Awesome Aurora Facts

Have you ever heard of the Aurora? Well it’s an natural marvel that has sent tourists in their millions to see this amazing display! Read on to find out more about the Aurora, and when you’re older make sure you go visit, you’ll be gob-smacked!

At the North and South Magnetic Poles of Earth, we see an amazing sight! The sky lights up, flashes and shimmers. This is called an Aurora. In the northern hemisphere it is called the Aurora borealis, also known as the "Northern Lights". In the southern hemisphere, it is called Aurora australis, also known as the "Southern Lights".

There are particles that are way too small to see with our eyes, called plasma. They stream away from the Sun travelling at a whopping 1,609,344kmph. These particles are called the Solar Wind.

We’ve spoken about plasma, but what is it? It is mainly made up of electrons and some protons. An electron is a tiny piece of electricity that we can’t see. A proton is a tiny particle, that’s smaller than at atom and they are also way too small to see. To understand how small a proton really is; if an atom was the size of a football stadium, then a proton would still be smaller than a marble. Wow, that’s small!

  • The Solar wind we were speaking about takes 40 hours to reach our plant's atmosphere! Wow! But that’s because the Earth is 149,600,00km away from the Sun.
  • The Solar wind bumps into the gases in the Earth's atmosphere and the Earth's magnetic field. From this, it causes the atmosphere to light up, nice and bright, and now we have an aurora.
  • The aurora lights can be different colours and the reason for this is that it depends on what type of gas the plasma mixes with and also the height above the Earth’s surface.

What causes the different colours?

Nitrogen in the air about 95km above the planet's surface reacts with the plasma in the solar wind and turns the sky blue.

The next colour is purple. This gets formed when the Nitrogen in the air is more than about 97km above the planet’s surface and reacts with the plasma. Voila purple!

Yes, there are more colours and this time oxygen is involved. The oxygen in the air is from 97km to 241km above the surface of the planet and reacts with the plasma in the solar wind, and then we get an amazing green.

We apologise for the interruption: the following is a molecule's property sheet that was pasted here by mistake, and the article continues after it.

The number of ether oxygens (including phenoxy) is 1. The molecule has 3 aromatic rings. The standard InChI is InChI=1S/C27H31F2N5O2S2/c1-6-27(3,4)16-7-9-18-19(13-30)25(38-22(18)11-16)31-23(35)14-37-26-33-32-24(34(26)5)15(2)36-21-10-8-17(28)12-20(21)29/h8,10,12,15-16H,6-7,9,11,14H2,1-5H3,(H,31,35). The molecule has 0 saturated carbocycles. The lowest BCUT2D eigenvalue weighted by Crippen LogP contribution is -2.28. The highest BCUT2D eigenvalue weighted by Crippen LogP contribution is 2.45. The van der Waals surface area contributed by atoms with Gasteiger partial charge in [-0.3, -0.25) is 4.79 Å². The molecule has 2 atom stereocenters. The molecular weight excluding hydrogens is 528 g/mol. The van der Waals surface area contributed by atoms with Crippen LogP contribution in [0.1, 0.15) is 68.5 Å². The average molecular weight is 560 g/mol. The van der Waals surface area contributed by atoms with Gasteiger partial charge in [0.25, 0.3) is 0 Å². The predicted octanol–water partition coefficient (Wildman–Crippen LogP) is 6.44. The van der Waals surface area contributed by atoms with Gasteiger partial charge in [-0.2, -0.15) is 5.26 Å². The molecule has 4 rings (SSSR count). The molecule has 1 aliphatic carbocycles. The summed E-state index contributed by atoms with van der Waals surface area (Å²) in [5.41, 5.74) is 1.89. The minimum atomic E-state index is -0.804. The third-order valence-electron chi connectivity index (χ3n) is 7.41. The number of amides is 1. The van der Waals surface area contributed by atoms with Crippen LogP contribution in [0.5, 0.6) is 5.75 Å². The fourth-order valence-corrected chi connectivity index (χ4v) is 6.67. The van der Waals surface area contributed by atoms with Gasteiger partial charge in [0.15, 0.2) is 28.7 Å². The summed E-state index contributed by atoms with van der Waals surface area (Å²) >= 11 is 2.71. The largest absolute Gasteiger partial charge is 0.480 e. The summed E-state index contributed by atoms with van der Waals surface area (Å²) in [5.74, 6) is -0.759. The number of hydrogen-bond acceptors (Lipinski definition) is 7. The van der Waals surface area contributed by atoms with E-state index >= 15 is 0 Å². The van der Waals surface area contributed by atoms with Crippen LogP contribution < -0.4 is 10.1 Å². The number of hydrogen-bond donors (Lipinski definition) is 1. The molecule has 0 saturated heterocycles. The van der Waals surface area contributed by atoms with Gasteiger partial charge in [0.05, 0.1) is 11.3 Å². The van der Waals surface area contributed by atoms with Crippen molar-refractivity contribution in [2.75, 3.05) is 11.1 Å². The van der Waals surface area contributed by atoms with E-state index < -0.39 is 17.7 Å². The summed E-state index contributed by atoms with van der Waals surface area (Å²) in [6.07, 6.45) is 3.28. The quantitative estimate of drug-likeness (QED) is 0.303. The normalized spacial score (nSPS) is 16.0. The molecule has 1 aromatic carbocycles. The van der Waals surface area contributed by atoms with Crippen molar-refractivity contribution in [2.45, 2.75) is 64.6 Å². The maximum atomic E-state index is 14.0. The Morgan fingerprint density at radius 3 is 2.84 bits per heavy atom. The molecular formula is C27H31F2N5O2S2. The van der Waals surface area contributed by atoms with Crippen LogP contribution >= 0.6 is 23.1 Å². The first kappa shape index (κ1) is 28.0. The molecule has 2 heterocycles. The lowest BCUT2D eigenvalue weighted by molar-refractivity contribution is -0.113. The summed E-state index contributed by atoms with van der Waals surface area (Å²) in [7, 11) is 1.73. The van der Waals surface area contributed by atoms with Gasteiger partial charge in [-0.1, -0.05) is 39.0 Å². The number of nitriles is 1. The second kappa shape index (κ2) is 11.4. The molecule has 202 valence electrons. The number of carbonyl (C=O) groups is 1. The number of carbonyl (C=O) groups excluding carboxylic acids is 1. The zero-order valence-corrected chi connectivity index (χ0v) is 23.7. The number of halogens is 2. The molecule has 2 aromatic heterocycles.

When there is oxygen more than 241km above the planet's surface, it reacts with the plasma in the solar wind and the sky turns an amazing red. How cool is that?

More interesting Facts about the Aurora

Sometimes the aurora disappears when it’s at heights of between 200km to 300km about the Earth’s surface.

  • If you had to look at the aurora you would see that it looks like moving ribbons of light, which is awesome to see. This is because the particles of plasma are moving due to the Earth's magnetic field.
  • The best place to see the Aurora borealis is in Alaska, USA in the winter when it is in darkness 24 hours a day. Wow! In Europe you can also get a good sighting in Tromso, Norway and the city of Murmansk on the Kola Peninsula of Russia.

The best place to see the Aurora australis is in Antarctica in the winter months, if you’re prepared for one chilly holiday. If the Aurora australis is strong, then it can be seen in Tasmania, Australia and Stewart Island off the southern coast of New Zealand.

The aurora is really, really strong when solar storms flare up on the surface of the Sun, and it spreads further away from the Earth's poles.

This is amazing! In 1989, the Aurora borealis could be seen as far south as Florida, USA and the island of Cuba. It must have been seriously strong.

This is cool. Astronauts on duty in the International Space Station that orbits our planet at a height of 370km above the Earth are actually level with the Aurora borealis. Well maybe you should become an astronaut to see this!

Scientists in Canada have been studying the Aurora borealis for more than 170 years…that is a long time.

Wonder how the awesome Aurora borealis got its name? Well it was named after the scientist Galileo and comes from the Roman word for "Goddess of the Dawn" which is "Aurora" and from the Greek word used to describe a "wind of the north" which is "Boreas". Pretty cool!

There are all our aurora facts. Don’t you think it sounds like one pretty cool thing to see? Well use these facts to wow your friends or to complete a project!




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